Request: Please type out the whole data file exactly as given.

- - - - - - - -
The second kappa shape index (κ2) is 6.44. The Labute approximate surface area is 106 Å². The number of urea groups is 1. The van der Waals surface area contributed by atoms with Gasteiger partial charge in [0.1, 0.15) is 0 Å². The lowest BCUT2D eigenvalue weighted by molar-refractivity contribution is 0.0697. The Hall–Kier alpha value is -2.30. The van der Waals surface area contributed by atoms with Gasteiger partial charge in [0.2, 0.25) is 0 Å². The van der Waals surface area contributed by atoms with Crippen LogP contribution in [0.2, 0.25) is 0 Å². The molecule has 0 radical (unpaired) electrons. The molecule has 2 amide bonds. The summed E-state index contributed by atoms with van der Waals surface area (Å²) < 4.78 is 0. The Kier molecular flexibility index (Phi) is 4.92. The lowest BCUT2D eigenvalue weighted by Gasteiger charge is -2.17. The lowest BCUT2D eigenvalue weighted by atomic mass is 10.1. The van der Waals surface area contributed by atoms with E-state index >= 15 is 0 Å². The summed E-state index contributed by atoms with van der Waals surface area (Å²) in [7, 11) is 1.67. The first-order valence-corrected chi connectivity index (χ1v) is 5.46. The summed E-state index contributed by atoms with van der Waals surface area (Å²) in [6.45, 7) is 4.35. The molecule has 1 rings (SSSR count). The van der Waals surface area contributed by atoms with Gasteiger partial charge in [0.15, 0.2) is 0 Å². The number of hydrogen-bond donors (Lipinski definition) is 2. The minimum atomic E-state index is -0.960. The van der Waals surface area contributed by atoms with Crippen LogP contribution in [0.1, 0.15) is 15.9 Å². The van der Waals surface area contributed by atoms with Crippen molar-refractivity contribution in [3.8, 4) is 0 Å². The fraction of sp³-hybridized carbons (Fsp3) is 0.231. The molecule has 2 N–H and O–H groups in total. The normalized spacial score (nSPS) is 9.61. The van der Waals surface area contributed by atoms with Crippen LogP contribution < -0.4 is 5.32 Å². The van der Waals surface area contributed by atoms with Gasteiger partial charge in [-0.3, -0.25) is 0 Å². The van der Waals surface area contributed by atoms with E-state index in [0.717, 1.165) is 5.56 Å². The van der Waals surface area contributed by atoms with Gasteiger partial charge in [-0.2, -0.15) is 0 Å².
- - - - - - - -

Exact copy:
The second kappa shape index (κ2) is 6.44. The Labute approximate surface area is 106 Å². The number of urea groups is 1. The van der Waals surface area contributed by atoms with Gasteiger partial charge in [0.1, 0.15) is 0 Å². The lowest BCUT2D eigenvalue weighted by molar-refractivity contribution is 0.0697. The Hall–Kier alpha value is -2.30. The van der Waals surface area contributed by atoms with Gasteiger partial charge in [0.2, 0.25) is 0 Å². The van der Waals surface area contributed by atoms with Crippen LogP contribution in [0.2, 0.25) is 0 Å². The molecule has 0 radical (unpaired) electrons. The molecule has 2 amide bonds. The summed E-state index contributed by atoms with van der Waals surface area (Å²) < 4.78 is 0. The Kier molecular flexibility index (Phi) is 4.92. The lowest BCUT2D eigenvalue weighted by Gasteiger charge is -2.17. The lowest BCUT2D eigenvalue weighted by atomic mass is 10.1. The van der Waals surface area contributed by atoms with E-state index >= 15 is 0 Å². The summed E-state index contributed by atoms with van der Waals surface area (Å²) in [7, 11) is 1.67. The first-order valence-corrected chi connectivity index (χ1v) is 5.46. The summed E-state index contributed by atoms with van der Waals surface area (Å²) in [6.45, 7) is 4.35. The molecule has 1 rings (SSSR count). The van der Waals surface area contributed by atoms with Gasteiger partial charge in [0.15, 0.2) is 0 Å². The number of hydrogen-bond donors (Lipinski definition) is 2. The minimum atomic E-state index is -0.960. The van der Waals surface area contributed by atoms with Crippen LogP contribution in [0.1, 0.15) is 15.9 Å². The van der Waals surface area contributed by atoms with Crippen molar-refractivity contribution in [3.8, 4) is 0 Å². The fraction of sp³-hybridized carbons (Fsp3) is 0.231. The molecule has 2 N–H and O–H groups in total. The normalized spacial score (nSPS) is 9.61. The van der Waals surface area contributed by atoms with Crippen LogP contribution < -0.4 is 5.32 Å². The van der Waals surface area contributed by atoms with Gasteiger partial charge in [-0.3, -0.25) is 0 Å². The van der Waals surface area contributed by atoms with E-state index in [0.717, 1.165) is 5.56 Å². The van der Waals surface area contributed by atoms with Gasteiger partial charge in [-0.2, -0.15) is 0 Å².